- Cape student sues, accuses school officials of slamming her to ground multiple times (04/28/16)46
- Neelys Landing man shot, killed by highway patrol trooper after traffic stop (05/01/16)42
- Bob Evans restaurant in Cape Girardeau among chain's 21 closings (04/26/16)9
- Missouri House votes to allow concealed weapons without permits (04/28/16)8
- Police report filed, but no charges in incident at Cape Central (04/29/16)40
- Two hurt in motorcycle wreck on Interstate 55 (04/25/16)1
- 2016 All-Missourian Boys Basketball (04/29/16)
- Senator introduces bill for I-57 that would connect Sikeston with Little Rock (04/28/16)4
- Law firm requests information about Cape's traffic cameras (04/25/16)3
- Local lawmakers split over failed medical marijuana bill; voters may have a say (04/26/16)19
Resolutions boost gym attendance
Thousands of good-intentioned people will flock to gyms this month, enthused by fresh New Year's resolutions to get fit or eat healthier. And Southeast Missouri health clubs are already seeing an increase in patrons.
"I've been busy all morning with people redeeming gift certificates. Members who have quit for a couple of months have come back today. There's been a real coming back, starting today especially," said Starrla Azinger, a fitness coach for Curves.
Emily Stapleton, owner of the gym Contours Express, has also seen not only an increase in new customers but in old members with a new resolve to come more frequently.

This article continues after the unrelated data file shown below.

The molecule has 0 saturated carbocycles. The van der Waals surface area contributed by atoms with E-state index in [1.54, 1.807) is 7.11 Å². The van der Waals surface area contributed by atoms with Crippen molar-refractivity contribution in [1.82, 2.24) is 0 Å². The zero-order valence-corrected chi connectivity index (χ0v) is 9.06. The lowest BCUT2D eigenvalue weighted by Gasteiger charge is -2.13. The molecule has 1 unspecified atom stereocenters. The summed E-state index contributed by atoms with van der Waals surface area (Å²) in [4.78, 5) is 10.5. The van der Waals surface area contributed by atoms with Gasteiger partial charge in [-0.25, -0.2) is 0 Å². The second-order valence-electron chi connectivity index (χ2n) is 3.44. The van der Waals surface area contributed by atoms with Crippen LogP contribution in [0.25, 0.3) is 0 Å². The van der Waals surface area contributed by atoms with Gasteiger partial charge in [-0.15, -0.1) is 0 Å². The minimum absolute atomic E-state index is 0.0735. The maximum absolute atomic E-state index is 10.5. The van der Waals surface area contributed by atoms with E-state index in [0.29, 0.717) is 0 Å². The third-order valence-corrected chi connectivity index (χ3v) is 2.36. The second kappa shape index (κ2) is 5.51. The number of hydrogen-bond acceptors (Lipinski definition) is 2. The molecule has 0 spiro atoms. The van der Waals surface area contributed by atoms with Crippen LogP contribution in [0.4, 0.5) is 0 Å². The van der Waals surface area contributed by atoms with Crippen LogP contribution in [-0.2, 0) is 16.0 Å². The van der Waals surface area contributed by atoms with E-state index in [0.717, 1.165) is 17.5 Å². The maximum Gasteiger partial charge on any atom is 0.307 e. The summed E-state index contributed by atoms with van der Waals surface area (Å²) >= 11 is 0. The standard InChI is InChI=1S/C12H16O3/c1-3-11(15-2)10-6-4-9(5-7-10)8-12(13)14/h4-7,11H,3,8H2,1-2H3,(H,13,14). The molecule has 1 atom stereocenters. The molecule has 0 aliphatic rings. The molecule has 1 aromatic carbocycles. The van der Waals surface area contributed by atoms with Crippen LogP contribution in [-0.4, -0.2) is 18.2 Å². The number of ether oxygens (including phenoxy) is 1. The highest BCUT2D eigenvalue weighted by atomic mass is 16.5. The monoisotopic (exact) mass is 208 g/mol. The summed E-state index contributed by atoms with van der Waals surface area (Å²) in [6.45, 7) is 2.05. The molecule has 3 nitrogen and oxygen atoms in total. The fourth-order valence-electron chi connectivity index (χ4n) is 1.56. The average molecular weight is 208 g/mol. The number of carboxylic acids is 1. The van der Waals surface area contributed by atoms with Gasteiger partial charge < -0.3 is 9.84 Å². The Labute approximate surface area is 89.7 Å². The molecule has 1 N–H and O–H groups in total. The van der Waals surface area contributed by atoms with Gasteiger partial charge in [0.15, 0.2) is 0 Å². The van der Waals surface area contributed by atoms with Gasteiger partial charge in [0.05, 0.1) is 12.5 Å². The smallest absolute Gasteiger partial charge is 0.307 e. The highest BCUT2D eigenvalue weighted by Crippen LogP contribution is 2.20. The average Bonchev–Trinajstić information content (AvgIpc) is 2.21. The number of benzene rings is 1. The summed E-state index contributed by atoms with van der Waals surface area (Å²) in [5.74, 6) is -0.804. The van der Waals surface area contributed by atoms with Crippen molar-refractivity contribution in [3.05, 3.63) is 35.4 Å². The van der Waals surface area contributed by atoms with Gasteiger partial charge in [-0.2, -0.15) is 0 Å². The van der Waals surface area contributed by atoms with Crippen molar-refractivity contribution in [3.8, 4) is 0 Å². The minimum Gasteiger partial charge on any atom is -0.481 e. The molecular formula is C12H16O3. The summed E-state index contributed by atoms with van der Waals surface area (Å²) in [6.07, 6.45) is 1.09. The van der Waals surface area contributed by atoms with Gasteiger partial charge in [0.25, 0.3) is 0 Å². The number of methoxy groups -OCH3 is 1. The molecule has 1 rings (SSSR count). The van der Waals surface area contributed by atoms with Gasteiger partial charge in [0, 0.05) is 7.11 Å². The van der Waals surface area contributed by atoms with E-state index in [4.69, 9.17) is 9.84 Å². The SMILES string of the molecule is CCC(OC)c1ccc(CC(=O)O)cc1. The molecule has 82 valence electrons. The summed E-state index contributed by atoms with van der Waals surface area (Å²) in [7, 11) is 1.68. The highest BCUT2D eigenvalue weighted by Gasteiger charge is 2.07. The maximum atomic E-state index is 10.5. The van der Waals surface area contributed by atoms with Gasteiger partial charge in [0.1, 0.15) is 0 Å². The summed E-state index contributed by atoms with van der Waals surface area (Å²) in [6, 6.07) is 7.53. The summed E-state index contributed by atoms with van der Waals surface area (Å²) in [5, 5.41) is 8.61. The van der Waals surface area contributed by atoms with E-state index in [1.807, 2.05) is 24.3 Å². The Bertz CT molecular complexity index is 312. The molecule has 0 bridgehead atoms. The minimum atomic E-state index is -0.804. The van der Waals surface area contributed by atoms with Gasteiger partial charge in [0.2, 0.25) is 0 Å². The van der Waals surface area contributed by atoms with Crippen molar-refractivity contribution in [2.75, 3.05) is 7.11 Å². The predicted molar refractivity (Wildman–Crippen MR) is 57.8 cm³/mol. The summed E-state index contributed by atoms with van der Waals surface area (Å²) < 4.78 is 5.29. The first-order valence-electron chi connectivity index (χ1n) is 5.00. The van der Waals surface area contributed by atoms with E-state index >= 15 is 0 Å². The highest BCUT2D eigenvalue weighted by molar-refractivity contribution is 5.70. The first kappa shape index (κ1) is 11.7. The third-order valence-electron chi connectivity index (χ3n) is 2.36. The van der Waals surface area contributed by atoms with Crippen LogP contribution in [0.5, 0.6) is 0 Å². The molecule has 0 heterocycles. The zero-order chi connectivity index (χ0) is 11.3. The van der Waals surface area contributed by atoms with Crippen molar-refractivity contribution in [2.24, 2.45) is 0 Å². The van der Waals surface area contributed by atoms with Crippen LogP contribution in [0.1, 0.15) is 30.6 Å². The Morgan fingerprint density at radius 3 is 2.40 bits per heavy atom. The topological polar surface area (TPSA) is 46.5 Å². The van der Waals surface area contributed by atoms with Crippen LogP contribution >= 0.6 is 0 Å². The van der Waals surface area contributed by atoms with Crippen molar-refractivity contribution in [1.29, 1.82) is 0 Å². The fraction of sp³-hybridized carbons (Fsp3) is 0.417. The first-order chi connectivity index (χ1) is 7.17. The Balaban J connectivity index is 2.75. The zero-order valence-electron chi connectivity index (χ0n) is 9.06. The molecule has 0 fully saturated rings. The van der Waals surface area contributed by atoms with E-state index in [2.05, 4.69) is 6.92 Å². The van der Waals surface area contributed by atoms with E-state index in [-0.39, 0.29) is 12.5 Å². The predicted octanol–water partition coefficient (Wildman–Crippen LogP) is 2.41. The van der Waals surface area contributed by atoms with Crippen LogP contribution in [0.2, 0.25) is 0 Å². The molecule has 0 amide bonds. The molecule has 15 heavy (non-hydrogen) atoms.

"After the holidays people are ready to get back in shape and are ready to get back into a regular routine," Stapleton said.
Some clubs, such as Southeast Missouri Hospital's HealthPoint Fitness Center, are offering discounts for the new year.
Meanwhile, Stapleton is raffling off a free yearlong membership at a health book discussion at 6:30 p.m. Saturday at Barnes & Noble.
At the discussion, Deborah Arneson will speak about her book "Fries, Thighs and Lies," a "reference guide" to being healthy.
"A lot of diet books are so deceptive. The dieting trend is a joke. Being healthy is a life change, it's a thoughtful process," said Jill LeGrand, community relations manager of Barnes & Noble.
"Fries, Thighs and Lies" is not a diet book, but is instead a "point primer with everything you need to know in order to eat healthfully," according to a news release about the book.
"What's great about the book is there is no sugarcoating. It's what people need to hear but don't always want to hear," LeGrand said.
Arneson is expected to discuss reasons why people overeat, how to increase the burning of fat while exercising and general tips on staying healthy.
335-6611, extension 123